Business terms – not standard at all

February 11, 2007 8:39 am Published by

Whenever the economy has a dip and creditors become slower at paying, it’s a good time to dust down and review your “standard” terms of business. Insofar as these exist at all they are often cobbled together from other peoples forms or are in very basic format.

Contractual rights are the life blood of business.  It is critical that you are in a strong and competitive position in an unforgiving market place. Suitable written terms can assist in many ways including:

.   Identifying when a contract has been made and,  where goods are involved, when ownership in them passes to the buyer.  Most people do not appreciate that where goods are specific and deliverable, ownership in them passes when a contract is made – often on the sending of an e-mail or fax.

.   Preventing that ownership passing at all when monies are still owing on that particular contract or indeed under other contracts and having the right to identify and recover unpaid goods, often in an insolvency situation.

·   Specifying when you can terminate a contract rather than merely claim damages or interest.

.   Having the ability to vary the terms of a contract in certain eventualities, (especially on the price) when say there is an unexpected rise in commodity costs or currency fluctuations and being able to expressly prohibit the customer making deductions against payment.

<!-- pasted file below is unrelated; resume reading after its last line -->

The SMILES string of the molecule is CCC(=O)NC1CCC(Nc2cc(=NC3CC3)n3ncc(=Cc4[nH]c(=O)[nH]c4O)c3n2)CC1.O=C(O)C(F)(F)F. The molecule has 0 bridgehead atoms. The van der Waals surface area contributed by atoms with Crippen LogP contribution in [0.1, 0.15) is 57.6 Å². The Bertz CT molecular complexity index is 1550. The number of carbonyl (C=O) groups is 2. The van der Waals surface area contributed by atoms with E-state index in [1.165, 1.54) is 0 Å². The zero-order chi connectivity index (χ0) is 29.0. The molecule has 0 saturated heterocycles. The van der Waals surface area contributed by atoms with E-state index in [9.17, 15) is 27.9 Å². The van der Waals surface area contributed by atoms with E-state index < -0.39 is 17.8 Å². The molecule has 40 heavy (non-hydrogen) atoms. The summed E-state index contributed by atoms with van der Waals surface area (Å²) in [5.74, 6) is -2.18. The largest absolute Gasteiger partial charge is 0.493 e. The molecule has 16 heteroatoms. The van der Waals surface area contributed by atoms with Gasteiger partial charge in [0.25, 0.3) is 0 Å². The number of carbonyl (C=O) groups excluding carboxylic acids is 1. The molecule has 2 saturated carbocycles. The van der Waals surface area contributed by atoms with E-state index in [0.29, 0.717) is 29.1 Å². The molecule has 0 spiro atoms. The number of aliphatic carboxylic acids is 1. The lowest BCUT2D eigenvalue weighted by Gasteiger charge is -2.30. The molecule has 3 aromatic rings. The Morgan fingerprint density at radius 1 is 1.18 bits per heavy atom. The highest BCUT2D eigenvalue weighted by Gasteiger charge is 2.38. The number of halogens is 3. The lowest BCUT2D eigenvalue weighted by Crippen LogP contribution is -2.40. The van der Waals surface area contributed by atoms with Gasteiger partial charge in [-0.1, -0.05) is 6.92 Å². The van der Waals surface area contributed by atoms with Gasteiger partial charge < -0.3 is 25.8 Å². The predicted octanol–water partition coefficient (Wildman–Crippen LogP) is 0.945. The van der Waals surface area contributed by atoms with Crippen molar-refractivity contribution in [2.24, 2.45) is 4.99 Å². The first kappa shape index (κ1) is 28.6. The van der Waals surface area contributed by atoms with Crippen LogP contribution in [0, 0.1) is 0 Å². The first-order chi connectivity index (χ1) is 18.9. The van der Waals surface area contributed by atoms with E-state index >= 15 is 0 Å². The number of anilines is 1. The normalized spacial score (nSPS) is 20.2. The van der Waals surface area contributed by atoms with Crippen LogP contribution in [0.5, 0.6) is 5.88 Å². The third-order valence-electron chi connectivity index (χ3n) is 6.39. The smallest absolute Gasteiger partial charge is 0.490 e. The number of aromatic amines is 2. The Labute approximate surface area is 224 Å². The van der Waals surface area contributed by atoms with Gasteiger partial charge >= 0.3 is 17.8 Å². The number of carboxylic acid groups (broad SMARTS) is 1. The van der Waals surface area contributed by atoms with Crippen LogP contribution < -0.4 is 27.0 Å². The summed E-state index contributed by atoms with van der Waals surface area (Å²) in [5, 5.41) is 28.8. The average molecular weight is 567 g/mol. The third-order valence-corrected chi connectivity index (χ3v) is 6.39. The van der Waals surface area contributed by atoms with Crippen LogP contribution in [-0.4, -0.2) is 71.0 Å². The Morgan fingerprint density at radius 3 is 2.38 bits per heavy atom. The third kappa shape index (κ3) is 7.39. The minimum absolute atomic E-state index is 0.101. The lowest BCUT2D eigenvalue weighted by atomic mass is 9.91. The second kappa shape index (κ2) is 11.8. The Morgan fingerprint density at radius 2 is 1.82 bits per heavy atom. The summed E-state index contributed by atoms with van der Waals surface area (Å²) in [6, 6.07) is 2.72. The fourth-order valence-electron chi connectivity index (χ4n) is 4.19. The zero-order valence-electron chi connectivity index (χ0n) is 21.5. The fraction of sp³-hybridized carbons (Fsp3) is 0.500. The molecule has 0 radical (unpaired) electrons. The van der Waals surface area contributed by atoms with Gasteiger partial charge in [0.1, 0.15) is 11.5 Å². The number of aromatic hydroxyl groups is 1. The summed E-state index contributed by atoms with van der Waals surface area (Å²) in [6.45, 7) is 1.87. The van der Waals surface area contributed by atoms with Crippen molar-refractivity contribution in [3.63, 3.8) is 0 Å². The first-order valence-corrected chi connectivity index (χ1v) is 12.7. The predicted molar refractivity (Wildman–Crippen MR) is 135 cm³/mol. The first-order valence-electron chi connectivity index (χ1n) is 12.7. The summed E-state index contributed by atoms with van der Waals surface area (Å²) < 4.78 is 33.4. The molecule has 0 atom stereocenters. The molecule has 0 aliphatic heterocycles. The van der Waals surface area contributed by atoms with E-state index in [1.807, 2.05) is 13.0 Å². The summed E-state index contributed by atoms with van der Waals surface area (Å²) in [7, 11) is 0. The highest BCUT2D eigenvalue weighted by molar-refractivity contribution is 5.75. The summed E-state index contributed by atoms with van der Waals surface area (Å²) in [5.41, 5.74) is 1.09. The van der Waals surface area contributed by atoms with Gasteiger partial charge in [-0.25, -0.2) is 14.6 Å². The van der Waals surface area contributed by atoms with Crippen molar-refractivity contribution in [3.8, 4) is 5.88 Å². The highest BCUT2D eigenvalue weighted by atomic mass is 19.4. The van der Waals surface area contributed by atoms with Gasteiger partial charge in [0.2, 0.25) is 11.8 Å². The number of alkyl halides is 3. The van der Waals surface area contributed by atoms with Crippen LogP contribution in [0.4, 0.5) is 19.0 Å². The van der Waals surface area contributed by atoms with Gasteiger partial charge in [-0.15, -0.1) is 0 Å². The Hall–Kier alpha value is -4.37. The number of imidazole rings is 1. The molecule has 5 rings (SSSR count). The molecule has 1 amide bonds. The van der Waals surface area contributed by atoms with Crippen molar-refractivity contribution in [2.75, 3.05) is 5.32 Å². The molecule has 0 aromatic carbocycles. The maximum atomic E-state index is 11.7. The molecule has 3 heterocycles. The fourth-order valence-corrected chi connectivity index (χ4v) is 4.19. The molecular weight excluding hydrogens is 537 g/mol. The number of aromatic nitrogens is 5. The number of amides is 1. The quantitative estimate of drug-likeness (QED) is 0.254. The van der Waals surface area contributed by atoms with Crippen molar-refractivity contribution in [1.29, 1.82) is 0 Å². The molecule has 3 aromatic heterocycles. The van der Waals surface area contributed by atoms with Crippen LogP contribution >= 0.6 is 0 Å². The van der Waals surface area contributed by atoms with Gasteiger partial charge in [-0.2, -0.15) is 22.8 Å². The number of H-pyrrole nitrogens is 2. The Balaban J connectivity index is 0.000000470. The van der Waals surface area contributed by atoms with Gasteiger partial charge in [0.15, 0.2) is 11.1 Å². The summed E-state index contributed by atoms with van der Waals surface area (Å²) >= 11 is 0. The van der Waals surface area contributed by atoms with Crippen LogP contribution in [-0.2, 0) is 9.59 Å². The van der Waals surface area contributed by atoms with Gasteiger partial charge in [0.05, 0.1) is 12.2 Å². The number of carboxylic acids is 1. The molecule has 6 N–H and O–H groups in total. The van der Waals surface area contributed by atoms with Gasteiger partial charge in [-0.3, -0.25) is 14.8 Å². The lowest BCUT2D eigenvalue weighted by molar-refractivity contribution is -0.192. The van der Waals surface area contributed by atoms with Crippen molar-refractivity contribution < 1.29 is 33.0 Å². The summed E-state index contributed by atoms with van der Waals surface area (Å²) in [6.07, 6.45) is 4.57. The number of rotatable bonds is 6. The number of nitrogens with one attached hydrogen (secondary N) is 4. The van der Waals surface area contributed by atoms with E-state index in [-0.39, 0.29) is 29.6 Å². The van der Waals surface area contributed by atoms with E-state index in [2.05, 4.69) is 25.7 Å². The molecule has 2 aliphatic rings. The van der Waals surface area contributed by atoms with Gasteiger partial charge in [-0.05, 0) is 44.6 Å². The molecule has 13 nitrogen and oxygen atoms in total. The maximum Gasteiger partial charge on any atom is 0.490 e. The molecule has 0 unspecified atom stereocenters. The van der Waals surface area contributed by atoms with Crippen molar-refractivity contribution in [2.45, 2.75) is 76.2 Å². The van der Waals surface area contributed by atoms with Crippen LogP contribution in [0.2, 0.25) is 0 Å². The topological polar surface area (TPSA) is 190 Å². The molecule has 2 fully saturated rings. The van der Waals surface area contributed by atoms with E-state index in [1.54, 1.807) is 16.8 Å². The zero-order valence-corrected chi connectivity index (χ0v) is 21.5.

.   Limiting or excluding your liabilities for damages arising from poor  performance,  especially in respect of indirect losses.

·    Putting the responsibility for any non-standard  technical requirements or specifications involved in the contract  firmly on the customer.

To be effective, standard terms must be successfully incorporated in the relevant contract i.e. at the time the contract is made, not on confirmation of order, delivery or(even!) at invoice.   They must also comply with a veritable raft of statute and regulations.   Exclusion clauses in particular may be void if they are unreasonable, even in dealing with a business, where there are standard contracts or warranties regarding quality or misrepresentation.  You need to evaluate your client base, the services or goods dealt with and decide what terms are both suitable for and enforceable by your business.

Andrew Fleming
Partner
Blocks Solicitors

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This post was written by Andrew